Partner awards always price at the lowest tier, so we’re going to be looking for Tier 1 award space between Savannah and Atlanta. Fortunately, every single flight has space (this image only shows half of them):
Based on everything we know, this award should price at 30,000 miles for the one-way in economy, right? But look at what happens once you enter Savannah > Paris into the award search tool:
Where did all the Air France flights from Atlanta go?!?
Sometimes websites need help, so let’s narrow the results to force the Atlanta connection:
No? What about if we enter the flights we want into the multi-city tool?
I have no idea why this doesn’t work. However, as this itinerary is all at the same tier, and doesn’t use Delta metal for the longhaul portion, this should be bookable at the 30,000 rate if you call.
Mysterious routing rules
While awards involving partners can be priced differently over the phone, when it comes to awards on Delta metal, the price you see is the price you get.
For a trip between Charleston and Dublin, for example, let’s look first at space between Atlanta and Dublin. Delta flies this route non-stop, and has business class availability at the Tier 1 level of 62,500 miles:
If we follow the rules that we know, we should be able to have the entire one-way itinerary price at Tier 1. Our choices for connecting flights then are:
- Single cabin aircraft at the Tier 1 economy price
- Multi cabin aircraft at the Tier 1 first/business price
- Partner flights, which are always Tier 1
Looking at the next segment, two of the flights between Charleston and Atlanta have Tier 1 space in first.
Based on the rules we know, combining the 5:30AM flight from Charleston with the long segment to Dublin should price at 62,500 (matching tiers, in the same class of service).
But it doesn’t. Because SkyMiles.
Another example, and this time let’s look at economy. For a trip between Savannah and Dublin, there is Tier 1 space on the Atlanta > Dublin flight:
Even better, every single Savannah > Dublin flight is at the Tier 1 level as well, so you’d think you’d be able to choose the most convenient connection.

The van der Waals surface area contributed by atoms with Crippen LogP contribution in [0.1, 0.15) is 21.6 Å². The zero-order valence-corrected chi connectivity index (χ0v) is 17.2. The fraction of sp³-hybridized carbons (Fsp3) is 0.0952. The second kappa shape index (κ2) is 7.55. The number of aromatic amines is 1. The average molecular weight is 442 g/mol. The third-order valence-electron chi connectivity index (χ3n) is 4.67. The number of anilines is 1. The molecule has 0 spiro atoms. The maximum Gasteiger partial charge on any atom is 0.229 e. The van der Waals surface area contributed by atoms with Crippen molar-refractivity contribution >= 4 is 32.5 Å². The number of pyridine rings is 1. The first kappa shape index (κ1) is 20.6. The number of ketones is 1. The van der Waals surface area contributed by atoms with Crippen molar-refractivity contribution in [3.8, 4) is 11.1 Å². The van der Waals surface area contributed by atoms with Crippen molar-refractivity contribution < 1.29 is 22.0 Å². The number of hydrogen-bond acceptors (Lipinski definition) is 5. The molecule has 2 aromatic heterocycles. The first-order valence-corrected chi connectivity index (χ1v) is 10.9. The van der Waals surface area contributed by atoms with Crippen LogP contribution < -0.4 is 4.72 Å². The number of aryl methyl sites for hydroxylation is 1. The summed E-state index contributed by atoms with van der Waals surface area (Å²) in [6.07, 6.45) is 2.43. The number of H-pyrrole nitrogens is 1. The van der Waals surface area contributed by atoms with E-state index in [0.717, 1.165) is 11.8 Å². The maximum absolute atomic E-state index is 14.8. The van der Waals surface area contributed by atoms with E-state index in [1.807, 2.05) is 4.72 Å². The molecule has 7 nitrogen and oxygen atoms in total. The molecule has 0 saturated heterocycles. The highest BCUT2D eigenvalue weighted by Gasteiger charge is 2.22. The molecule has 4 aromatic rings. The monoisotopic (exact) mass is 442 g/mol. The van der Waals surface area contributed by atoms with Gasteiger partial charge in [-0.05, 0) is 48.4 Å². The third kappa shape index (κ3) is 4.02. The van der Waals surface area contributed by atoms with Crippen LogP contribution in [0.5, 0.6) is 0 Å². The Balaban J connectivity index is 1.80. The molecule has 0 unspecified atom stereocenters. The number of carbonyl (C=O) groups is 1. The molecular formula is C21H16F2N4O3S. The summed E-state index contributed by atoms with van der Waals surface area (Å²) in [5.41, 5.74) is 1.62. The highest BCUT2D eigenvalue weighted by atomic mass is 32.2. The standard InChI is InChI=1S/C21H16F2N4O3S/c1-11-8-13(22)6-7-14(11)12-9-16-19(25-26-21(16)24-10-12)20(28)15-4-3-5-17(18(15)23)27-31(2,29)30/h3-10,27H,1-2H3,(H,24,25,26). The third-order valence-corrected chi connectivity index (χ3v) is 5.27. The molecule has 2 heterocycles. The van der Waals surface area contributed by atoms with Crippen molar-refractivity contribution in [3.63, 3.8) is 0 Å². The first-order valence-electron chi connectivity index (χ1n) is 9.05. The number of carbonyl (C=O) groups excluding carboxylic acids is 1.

But you’d be wrong.
Only certain combinations of flights will price at the lowest possible level. Other days you won’t see any combinations at the lowest level, even when both segments are at the lowest tier. Calling will not change the price.
We see this time and time again (and mostly Mac, because he has the patience of all the Saints). There is some additional element to the award pricing algorithm nowadays. Delta ultimately wants award pricing to vary based on market rates, and it seems that a minimum price is being set on some routes, regardless of the individual components.
Mac asserts (and I tend to agree), that this is the next step in further pegging the redemption side of SkyMiles to revenue. In some cities (Savannah and Charleston are particularly subject to this, along with other smaller cities where Delta has control of the market), the lowest effective award price to Europe is 28% more expensive than in 2014.
You don’t see this happening as much in more competitive markets, and again, if you use partner airlines for the long-haul segment, this isn’t an issue.
Can’t I just call the manual reissue desk?
In the good old days, the manual reissue desk could hand-compile awards that other agents couldn’t.
My guess is that this is still possible in some circumstances, but you’re going to have to spend some time to find a willing agent. Delta agents have been told “the price is the price” and that each market is different, so they don’t have a reason to manually build an itinerary.
So you can try, but I can almost guarantee this isn’t worth the time required in most cases.
- If all your flights are on Delta, the price the computer gives you is the price you’re getting
- If you’re leveraging a partner (and you should!) the old rules of searching segment by segment for the lowest tier still apply
I have always found SkyMiles to be useful, and I’ll continue to use SkyMiles despite the program changes — my household is even actively working on minimum spends for new Delta credit cards. So even if you don’t want to learn the minutiae of the program (and no one would blame you!), having a general understanding of how awards price will hopefully help you to use your miles more effectively.
Again, many thanks to Mac, for patiently explaining this to me and others on a near-daily basis.